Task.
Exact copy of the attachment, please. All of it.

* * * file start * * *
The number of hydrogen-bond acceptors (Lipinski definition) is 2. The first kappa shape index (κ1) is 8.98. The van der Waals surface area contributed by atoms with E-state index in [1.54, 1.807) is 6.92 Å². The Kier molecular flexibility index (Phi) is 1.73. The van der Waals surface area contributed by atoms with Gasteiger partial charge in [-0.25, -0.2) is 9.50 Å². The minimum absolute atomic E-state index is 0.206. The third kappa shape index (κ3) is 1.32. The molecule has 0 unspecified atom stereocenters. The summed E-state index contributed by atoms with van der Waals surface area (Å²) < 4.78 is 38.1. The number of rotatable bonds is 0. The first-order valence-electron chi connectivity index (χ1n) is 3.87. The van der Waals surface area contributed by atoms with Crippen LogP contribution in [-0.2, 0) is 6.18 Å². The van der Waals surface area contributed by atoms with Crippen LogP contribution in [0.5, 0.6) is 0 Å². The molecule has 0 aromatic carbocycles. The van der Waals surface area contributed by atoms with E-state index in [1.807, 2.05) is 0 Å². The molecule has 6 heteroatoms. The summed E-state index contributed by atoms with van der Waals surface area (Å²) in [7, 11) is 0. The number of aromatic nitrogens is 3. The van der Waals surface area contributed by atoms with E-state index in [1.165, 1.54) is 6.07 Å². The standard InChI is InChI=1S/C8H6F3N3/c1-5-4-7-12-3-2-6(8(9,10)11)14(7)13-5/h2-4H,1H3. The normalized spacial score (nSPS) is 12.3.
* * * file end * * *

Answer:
The number of hydrogen-bond acceptors (Lipinski definition) is 2. The first kappa shape index (κ1) is 8.98. The van der Waals surface area contributed by atoms with E-state index in [1.54, 1.807) is 6.92 Å². The Kier molecular flexibility index (Phi) is 1.73. The van der Waals surface area contributed by atoms with Gasteiger partial charge in [-0.25, -0.2) is 9.50 Å². The minimum absolute atomic E-state index is 0.206. The third kappa shape index (κ3) is 1.32. The molecule has 0 unspecified atom stereocenters. The summed E-state index contributed by atoms with van der Waals surface area (Å²) < 4.78 is 38.1. The number of rotatable bonds is 0. The first-order valence-electron chi connectivity index (χ1n) is 3.87. The van der Waals surface area contributed by atoms with Crippen LogP contribution in [-0.2, 0) is 6.18 Å². The van der Waals surface area contributed by atoms with Crippen LogP contribution in [0.5, 0.6) is 0 Å². The molecule has 0 aromatic carbocycles. The van der Waals surface area contributed by atoms with E-state index in [1.807, 2.05) is 0 Å². The molecule has 6 heteroatoms. The summed E-state index contributed by atoms with van der Waals surface area (Å²) in [7, 11) is 0. The number of aromatic nitrogens is 3. The van der Waals surface area contributed by atoms with E-state index in [1.165, 1.54) is 6.07 Å². The standard InChI is InChI=1S/C8H6F3N3/c1-5-4-7-12-3-2-6(8(9,10)11)14(7)13-5/h2-4H,1H3. The normalized spacial score (nSPS) is 12.3.